He didn’t win South Florida — hold on to this illuminating fact in the darkness of the post-election hour.
He didn’t win the national popular vote. More than half the nation didn’t vote for Donald Trump. The majority rejected his stirring of fear and his using the alleged party of family values, the GOP, to flagrantly endorse bigotry, xenophobia, and misogyny.
But enough angry white men and women — and minorities, too, unbelievably so — responded to Trump in the same way the rainbow coalition of minorities, Democrats, and moderate Republicans came together twice to help Barack Obama win the White House.
The vast difference between the two historical elections, however, is the emotional timber: Then, ever sweet hope; now, the lingering fear of being led by an anti-media bully who rallied other bullies to an upset victory. That’s terrifying.
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Trump rose on a well-documented wave of hate of the Other, not widely and forcefully displayed in this country since the civil rights struggles of the 1960s. Obama rose on the promise that everyone has a place at the table and that we can all work together for the common good. On the campaign trail and to a fault in office, he was a unifier, not a divider as Trump followers depict him. But the disrespect for the first African-American president was evident from Day One — enabled by an obstructionist Republican majority Congress — and it paved the way for Trump’s modus operandi and victory.
Racism and sexism are a Machiavellian combination. Former Secretary of State Hillary Clinton was fighting a tougher battle than we ever gave her credit for from the perch of South Florida, where Broward tea partiers and hard-line Miami Cubans seem more minority factions than groups capable of a show of political prowess. Not so. Three exit polls show Trump took between 52-54 percent of the Cuban-American vote, more than Mitt Romney’s 47 percent.
Clinton, too, was a unifier. But the Obama coalition wasn’t there for her in the necessary strength in North, Central and Southwest Florida. Her election depended on which Florida turned out to vote. The Hannity-ized and Coulter-ized white suburban Florida — the one that blames problems on immigrants, the one afraid of the new neighbor, the one rejecting the urbanization of rural areas and equating it with immigration failures instead of inevitable growth — showed up in greater numbers. A similar scenario played out in other battleground states where voter turnout was highest and throughout the solidly red states that voted party line, no matter how hateful their candidate.
Worse yet, far too many people didn’t vote or wasted their votes on the independent distractions, essentially handing the win to Trump. No shame in electing a man who mocked a disabled man and war veterans, who bragged about sexually assaulting women and paying off corrupt politicians.
I thought America was better than that. My mistake.
Living in our multicultural cocoon might have blinded us to reality, shielded us from the electoral power of a divided America that wasn’t with us. But this home is our strength — and our shield now.
“The forgotten man and woman will never be forgotten again,” Trump tweeted early Wednesday morning, reassuring followers with the same supremacist coded language of the campaign.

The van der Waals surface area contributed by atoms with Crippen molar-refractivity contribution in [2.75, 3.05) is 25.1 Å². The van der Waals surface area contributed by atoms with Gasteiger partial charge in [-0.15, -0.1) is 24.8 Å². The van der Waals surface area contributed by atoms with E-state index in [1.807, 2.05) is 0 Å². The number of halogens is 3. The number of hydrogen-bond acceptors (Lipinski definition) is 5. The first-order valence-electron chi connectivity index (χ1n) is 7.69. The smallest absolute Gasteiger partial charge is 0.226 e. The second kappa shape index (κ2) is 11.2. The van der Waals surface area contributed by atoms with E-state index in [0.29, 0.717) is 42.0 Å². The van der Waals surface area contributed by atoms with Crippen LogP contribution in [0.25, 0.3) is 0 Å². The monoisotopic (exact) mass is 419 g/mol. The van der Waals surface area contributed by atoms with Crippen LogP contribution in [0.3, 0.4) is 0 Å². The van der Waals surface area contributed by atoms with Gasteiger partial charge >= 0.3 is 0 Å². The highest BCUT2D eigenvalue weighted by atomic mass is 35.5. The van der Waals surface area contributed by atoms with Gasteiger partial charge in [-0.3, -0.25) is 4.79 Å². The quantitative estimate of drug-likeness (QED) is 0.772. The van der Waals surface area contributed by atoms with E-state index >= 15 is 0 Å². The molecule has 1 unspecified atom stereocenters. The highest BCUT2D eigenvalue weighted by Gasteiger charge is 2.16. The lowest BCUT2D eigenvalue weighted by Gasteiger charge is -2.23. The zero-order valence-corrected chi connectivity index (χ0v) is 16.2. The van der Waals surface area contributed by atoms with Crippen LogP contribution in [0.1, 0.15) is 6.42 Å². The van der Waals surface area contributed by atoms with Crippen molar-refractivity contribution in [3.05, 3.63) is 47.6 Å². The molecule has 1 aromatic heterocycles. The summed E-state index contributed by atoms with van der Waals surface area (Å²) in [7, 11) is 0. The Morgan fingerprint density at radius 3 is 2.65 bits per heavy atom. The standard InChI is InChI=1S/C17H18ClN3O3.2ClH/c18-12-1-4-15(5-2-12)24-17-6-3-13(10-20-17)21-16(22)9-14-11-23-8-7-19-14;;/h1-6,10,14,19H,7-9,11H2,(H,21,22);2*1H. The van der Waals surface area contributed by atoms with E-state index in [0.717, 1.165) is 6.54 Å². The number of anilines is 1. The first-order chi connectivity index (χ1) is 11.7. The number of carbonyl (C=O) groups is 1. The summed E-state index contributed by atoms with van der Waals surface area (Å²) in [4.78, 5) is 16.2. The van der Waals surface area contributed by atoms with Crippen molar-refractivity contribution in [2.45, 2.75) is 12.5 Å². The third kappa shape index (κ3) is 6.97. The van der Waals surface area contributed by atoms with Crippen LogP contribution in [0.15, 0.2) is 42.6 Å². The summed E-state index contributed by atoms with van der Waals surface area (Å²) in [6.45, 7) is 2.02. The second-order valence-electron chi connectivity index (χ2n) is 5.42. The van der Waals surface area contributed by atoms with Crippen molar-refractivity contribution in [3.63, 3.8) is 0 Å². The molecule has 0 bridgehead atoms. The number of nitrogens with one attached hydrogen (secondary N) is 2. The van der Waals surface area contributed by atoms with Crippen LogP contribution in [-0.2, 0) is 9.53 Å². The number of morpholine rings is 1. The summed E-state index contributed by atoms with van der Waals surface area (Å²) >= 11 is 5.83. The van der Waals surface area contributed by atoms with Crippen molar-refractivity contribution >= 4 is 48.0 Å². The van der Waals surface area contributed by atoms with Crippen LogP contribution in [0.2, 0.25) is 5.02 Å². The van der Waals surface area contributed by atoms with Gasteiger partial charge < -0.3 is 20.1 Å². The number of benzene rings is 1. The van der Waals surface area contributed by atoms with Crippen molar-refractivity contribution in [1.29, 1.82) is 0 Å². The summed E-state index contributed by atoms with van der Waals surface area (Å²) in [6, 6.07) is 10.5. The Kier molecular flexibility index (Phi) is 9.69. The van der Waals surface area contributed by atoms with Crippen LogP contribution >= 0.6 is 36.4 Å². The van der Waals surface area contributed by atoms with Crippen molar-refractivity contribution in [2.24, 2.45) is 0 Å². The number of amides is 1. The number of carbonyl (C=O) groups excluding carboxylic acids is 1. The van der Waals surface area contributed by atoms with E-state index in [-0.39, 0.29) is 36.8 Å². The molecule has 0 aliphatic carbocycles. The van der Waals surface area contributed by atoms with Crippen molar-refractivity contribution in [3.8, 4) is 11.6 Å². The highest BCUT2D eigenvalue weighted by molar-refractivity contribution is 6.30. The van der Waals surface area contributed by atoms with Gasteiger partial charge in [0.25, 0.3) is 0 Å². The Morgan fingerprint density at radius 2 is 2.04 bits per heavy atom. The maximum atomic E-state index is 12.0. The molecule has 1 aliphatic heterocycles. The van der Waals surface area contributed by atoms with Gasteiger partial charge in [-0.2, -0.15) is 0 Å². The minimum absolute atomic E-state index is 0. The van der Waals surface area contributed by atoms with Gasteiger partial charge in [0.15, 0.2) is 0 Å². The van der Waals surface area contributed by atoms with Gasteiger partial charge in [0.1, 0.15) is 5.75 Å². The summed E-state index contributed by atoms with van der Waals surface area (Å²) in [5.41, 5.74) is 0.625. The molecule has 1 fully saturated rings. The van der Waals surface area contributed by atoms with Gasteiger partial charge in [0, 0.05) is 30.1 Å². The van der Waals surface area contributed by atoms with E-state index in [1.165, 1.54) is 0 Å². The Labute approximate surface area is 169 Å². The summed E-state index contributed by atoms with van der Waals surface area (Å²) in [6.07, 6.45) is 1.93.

Then he did what he said he was going to do, graciously accepting election results — because he won.
Yet he debuted his new title Wednesday with enough presidential demeanor to move the markets, which had plummeted after his election, to rally and rise. There’s your silver lining.
The rabid who voted for Trump, however, are still at it, drunk on hate, assigning epithets to opponents — “weak morons,” “you’re fired,” etc. — and passing around more untruths on social media and in mass emails.
This would be the moment for them to get classy, but spewing vitriol is all they know — and they and their behavior are Trump’s problem now.
And with Trump, you never know what’s what.
He may re-freeze Cuba-U.S. relations — or play a round of golf with Vladimir Putin and the military heirs to the Castros in Havana.
How we fare as a nation hangs on the president-elect’s ability to govern, and Americans chose the Pandora’s box candidate. Before he put on the villain suit and tie, he was once a Democrat and a friend of the Clintons. As a Republican, he ran on an anti-GOP establishment platform. The party wrapped its arms around him Tuesday and is running the victory lap. But they’d be wrong to read too much into his win. We got too comfortable, poll-result happy, and confident under President Obama. I’ll give them that.
But Trump’s election didn’t come with a strong mandate.
And no president can erase what’s ingrained into the fabric of a country built on immigration. You can’t make America white again; it never was.
This country is multiethnic, multiracial, and pluralistic, whether the haters who elected Donald Trump like it or not. Soon enough, they will realize that the deep, ugly rage in their heart has no cure — and that the rest of the country, maybe including President Trump, has left them behind.
I came of age — female and Hispanic — in the divided ugly America that elected Donald Trump.
For every bigot I encountered, there was an army of Americans embracing me.
Then — and now.
We will survive, I assure you, President-elect Donald Trump.